Maree J. Webster, Ph.D.

Maree J. Webster, Ph.D.

Name: Maree J. Webster, Ph.D.

Department of Primary Appointment: Psychiatry
Position: USU Faculty
Title: Assistant Professor

Office Phone: (240) 499-1171

PubMed Listing


B.Sc. University of New South Wales, Sydney, Australia Ph.D. University of New South Wales, Sydney, Australia PostDoc. Neurobiology, Case Western Reserve University, Ohio, USA PostDoc. Neuroscience, NIMH, MD, USA


Neuropathology of severe mental illness

Schizophrenia and Bipolar Disorder are two major psychotic disorders effecting approximately 3% of the world population. They both have a peak onset in late adolescence and early adulthood. Human genetic and epidemiological studies have shown that the pathogenesis of schizophrenia and bipolar disorder may involve many chromosomal loci and environmental influences. Neurodevelopmental abnormalities combined with environmental triggers may also contribute to the expression and manifestation of the symptoms.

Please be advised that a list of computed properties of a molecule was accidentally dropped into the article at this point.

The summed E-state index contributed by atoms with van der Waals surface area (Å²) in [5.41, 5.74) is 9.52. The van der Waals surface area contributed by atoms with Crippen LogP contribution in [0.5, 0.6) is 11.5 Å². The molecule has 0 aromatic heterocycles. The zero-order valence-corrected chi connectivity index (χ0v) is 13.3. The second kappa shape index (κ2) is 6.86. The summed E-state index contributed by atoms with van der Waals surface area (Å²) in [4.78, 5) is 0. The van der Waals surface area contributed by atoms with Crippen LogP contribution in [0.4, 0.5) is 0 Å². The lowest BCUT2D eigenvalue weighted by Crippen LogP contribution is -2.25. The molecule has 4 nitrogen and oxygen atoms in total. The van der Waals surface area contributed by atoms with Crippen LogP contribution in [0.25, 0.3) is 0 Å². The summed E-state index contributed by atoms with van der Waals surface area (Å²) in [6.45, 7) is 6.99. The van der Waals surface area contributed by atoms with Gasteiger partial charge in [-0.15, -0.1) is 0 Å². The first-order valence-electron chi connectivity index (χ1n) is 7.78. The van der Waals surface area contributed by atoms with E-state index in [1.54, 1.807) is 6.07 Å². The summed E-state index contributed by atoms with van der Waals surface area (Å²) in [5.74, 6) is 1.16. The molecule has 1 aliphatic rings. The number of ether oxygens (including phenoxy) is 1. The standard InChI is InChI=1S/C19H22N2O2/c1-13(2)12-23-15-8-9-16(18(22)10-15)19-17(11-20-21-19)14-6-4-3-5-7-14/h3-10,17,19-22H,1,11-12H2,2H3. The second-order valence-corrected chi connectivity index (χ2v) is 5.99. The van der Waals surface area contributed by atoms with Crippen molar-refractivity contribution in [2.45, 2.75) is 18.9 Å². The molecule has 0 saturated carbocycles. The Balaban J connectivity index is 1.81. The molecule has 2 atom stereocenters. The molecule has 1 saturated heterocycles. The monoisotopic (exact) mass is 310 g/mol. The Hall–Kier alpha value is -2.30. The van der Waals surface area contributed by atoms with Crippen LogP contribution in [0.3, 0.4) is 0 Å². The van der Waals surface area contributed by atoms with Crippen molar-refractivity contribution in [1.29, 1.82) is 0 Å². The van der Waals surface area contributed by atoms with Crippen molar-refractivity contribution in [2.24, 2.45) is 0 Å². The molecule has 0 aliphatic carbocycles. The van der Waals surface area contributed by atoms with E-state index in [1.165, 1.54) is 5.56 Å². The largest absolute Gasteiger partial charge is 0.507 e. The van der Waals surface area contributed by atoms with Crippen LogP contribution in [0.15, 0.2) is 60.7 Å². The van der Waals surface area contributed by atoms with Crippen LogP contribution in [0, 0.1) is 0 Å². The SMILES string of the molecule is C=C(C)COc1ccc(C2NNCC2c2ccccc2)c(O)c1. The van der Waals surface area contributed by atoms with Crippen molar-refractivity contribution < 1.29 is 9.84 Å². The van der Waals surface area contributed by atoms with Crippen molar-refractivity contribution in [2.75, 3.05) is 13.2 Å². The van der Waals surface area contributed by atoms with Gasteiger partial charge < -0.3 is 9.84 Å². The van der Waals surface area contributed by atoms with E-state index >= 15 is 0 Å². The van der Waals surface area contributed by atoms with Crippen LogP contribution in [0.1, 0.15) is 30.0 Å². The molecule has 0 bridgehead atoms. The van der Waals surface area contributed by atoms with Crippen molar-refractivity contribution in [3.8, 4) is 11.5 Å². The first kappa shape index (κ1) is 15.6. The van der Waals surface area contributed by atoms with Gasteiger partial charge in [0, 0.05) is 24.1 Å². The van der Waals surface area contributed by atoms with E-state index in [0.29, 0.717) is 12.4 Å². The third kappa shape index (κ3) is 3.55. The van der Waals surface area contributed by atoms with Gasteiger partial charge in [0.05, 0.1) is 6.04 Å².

The Stanley Medical Research Institute (SMRI) Laboratory of Brain Research, directed by Maree Webster, is a repository of over 600 brain specimens from subjects with schizophrenia, affective disorders and unaffected controls. Dr. Webster oversees the collection, storage, processing and distribution of the samples to research laboratories around the world. Researchers send data collected from the specimens back to a central database at SMRI. Many of the studies conducted in the laboratory are designed to replicate and verify important novel results that are submitted to SMRI. In addition, Dr Webster undertakes studies that focus on the molecular mechanisms controlling normal brain development, with the possibility that these mechanisms may be disrupted in severe mental illness. Using RT-PCR, in situ hybridization, immunohistochemistry and western blotting techniques the studies are designed to detect abnormalities in the expression and regulation of neurotrophic and transcription factors in both neurons and glia of subjects with severe mental illness. In conjunction to these studies she also investigates the expression of neurotrophins, transcription factors, hormones and receptors during the development of the normal human and nonhuman primate brain. This data will provide a better understanding of the periods when the developing brain is most vulnerable to environmental stimuli, such as viruses, that could impact the developing system and lead to the neural abnormalities that result in severe mental illness.